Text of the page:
A Year Without Order


1981 BEGAN by bringing 52 American hostages to the point of return and ended by bringing the Polish people to the point of no return. In between, the world's most powerful religious leader and political leader were attacked unsuccessfully by assassins. The statesman most widely associated with peace died in military uniform. Lady Di said, "I do," and David Stockman said, "I don't." As Time magazine asserted in its second-to-last issue of the year, 1981 offered many opportunities for enterprising or fortunate photojournalists. Yes, the pictures speak for themselves. But what of the captions? Perhaps 1981 marked a turning point (the dimming of the New Innocence? the dawning of the New Ignorance?), yet perhaps we must wait and see what kind. Suddenly, East and West face new, even more pressing choices as gulfs deepen and dichotomies grow more sharply defined. Like Time, we like to resolve time into neat little packages--years, decades, centuries, millenia--to impose a sense of stability on the events that fly by. And if ever a year offended our sense of order, 1981 did.

Looking back, though, it is not the jolts but the symmetry of 1981 that seems most disturbing. In the United States, the gap between the privileged and the poor widened, while the Soviet boys on the bloc underlined how great the gap is between political power-holders and the politically powerless. The champions of political liberty reacted primarily on the basis of economic considerations, while the upholders of historical materialism reacted mainly on the basis of political interest. A pernicious but burgeoning sentiment in Western Europe equated the misdeeds of the two superpowers.

SOME VERY INTELLIGENT people spent a great deal of time trying to distinguish between "authoritarian" and "totalitarian" regimes. (FDR '04 once succinctly endorsed a dictator friend: "He may be an S.O.B., but he's our S.O.B.," essentially what these very intelligent people were attempting to intellectualize.) Other very intelligent people spent even more time discoursing on "winnable" nuclear war. The Middle East affords just one specific example of the 1981 tendency toward pointlessness. The United States, friend of democratic Israel, strikes a deal with authoritarian (or was it totalitarian) Saudi Arabia, avowed enemy of Israel, for the largest arms sale ever. The United States then makes hostility to authoritarian Libya the cornerstone of a vague Mideast policy. Democratic Israel grows distrustful of the democratic United States and takes provocative and uncalled-for action against authoritarian Syria. The United States then violates a treaty with Israel. With the two democratic friends at loggerheads, authoritarian Saudi Arabia undertakes rapprochement with authoritarian Libya.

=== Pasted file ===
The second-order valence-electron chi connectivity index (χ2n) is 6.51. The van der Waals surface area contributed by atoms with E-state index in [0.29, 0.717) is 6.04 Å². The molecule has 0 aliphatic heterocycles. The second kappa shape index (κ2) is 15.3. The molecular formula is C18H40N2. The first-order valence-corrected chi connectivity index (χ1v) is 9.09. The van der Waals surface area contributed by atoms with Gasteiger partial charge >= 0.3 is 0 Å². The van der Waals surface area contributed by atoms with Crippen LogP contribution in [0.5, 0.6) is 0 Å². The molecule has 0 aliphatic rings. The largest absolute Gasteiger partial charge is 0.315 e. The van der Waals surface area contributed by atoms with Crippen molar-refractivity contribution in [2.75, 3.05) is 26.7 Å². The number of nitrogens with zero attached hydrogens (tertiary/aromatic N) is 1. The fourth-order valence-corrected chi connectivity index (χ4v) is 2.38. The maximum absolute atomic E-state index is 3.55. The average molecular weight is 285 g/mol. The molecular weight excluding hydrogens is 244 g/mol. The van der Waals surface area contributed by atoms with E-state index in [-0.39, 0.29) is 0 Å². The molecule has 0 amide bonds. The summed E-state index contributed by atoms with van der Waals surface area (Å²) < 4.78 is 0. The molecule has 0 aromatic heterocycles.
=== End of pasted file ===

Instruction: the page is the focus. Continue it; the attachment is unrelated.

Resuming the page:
And on and on. Poland's military/political leader imposes his version of order by imposing martial law and immediately appeals to his people's sense of nationalism to curb their nationalist aspirations. His appeals to the "Fatherland" evoke memories of the formerly martial Fatherland to Poland's west and provide a neat mate for the martial Motherland to Poland's east. Iran's religious/political leader imposes his version of order by imposing harsher measures than his military/political predecessor.